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Old 02-18-2010, 03:44 PM
 
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I'm a bit shocked and confused after having received my first property assessment from Durham County. I have a new construction home completed last June (2009). The purchase price was $235K. While I know we got a good deal due to the current economic situation, our home was just appraised by Durham County at $318K. That's $80K more than what we paid for it! I know that tax value and purchase price are very different things, but the letter says that it is based on 100% market value. What does "market value" mean? While I know we can appeal, I was wondering if anyone knew how they come up with the numbers. I tried to get information from the Durham County website, but I couldn't find the information on their extremely user-friendly website (voice unintentionally dripping with sarcasm-- sigh)
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Old 02-18-2010, 03:48 PM
 
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What was the (assumed) market value at the time Durham County last completed its assessment? If values went down since then, it would explain the difference - but it would mean you are in a relatively comparable position to other homeowners. Remember the key with property taxes is not simply how much your assessment is, but how much it is in relation to other similar properties.
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Old 02-18-2010, 03:52 PM
 
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It's a brand new home so there wasn't a previous assessment. The last time this property was assessed it was an empty lot. Do they gauge their numbers on what a similar sq. ft. home (i.e. a neighbors' home) would have been assessed when they last did the neighborhood in 2008?
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Old 02-18-2010, 03:55 PM
 
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Originally Posted by ntchanga View Post
It's a brand new home so there wasn't a previous assessment. The last time this property was assessed it was an empty lot. Do they gauge their numbers on what a similar sq. ft. home (i.e. a neighbors' home) would have been assessed when they last did the neighborhood in 2008?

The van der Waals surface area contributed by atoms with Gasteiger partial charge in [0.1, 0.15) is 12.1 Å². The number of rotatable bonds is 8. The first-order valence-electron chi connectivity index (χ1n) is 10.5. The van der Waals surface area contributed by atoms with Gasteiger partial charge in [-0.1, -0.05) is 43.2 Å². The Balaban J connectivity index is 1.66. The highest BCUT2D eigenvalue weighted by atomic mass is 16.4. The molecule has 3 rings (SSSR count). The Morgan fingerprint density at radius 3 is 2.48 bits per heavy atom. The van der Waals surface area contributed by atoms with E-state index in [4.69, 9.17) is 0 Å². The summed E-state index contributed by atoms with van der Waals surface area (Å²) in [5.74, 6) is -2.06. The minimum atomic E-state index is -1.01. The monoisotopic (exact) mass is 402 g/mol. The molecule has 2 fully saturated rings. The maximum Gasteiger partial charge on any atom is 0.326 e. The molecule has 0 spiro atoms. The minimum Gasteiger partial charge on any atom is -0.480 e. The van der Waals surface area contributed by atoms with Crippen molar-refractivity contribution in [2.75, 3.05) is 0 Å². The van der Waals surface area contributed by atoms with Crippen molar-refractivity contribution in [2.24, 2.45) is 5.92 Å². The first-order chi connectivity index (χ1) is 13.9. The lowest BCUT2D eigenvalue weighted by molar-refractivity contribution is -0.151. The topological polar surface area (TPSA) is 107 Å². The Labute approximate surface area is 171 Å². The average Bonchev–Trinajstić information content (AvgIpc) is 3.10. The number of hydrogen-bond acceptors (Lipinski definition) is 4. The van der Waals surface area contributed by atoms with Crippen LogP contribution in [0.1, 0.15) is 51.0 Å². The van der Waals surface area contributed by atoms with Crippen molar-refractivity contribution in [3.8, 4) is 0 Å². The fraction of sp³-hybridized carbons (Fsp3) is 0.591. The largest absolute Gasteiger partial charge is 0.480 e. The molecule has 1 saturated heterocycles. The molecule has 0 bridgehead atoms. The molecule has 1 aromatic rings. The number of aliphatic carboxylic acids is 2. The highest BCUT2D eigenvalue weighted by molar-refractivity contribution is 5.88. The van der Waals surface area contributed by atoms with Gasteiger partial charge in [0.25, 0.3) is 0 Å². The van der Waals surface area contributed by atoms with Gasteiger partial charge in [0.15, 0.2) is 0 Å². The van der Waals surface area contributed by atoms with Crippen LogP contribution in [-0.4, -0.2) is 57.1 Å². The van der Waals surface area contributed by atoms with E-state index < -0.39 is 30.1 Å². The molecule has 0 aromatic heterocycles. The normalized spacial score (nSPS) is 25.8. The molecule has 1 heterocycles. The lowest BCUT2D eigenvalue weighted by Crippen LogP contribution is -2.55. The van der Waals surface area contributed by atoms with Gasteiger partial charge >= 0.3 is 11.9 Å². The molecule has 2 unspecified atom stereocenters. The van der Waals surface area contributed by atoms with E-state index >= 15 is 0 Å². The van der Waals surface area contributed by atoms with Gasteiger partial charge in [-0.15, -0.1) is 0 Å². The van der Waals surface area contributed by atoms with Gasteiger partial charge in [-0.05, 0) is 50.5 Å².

Yes - to keep things fair. That way a new house doesn't get slammed with a substantially greater tax burden than other similar homes that might have been valued 7 years earlier. But sometimes it can work in reverse, when values go down.
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Old 02-18-2010, 04:01 PM
 
Location: Wake Forest
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Have the agent who helped you buy the house pull comps for the area, and the neighborhood if possible. You will be able to see what the comps look like. As other people have said, because it is new construction, you were not assessed the true value of it the first year. Same thing happened with us, it went up (this is in wake county) after our first year, then it shot up again when they reassessed us last year..............always fun!

On the durham county tax website they should have instructions on how to appeal.

Leigh
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Old 02-18-2010, 04:02 PM
 
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So, I guess I should just be happy that I got a great purchase price on the home when I bought it last year. Hopefully if I ever have to sell it, the real market value will catch up to what Mr. Tax Man says is the market value!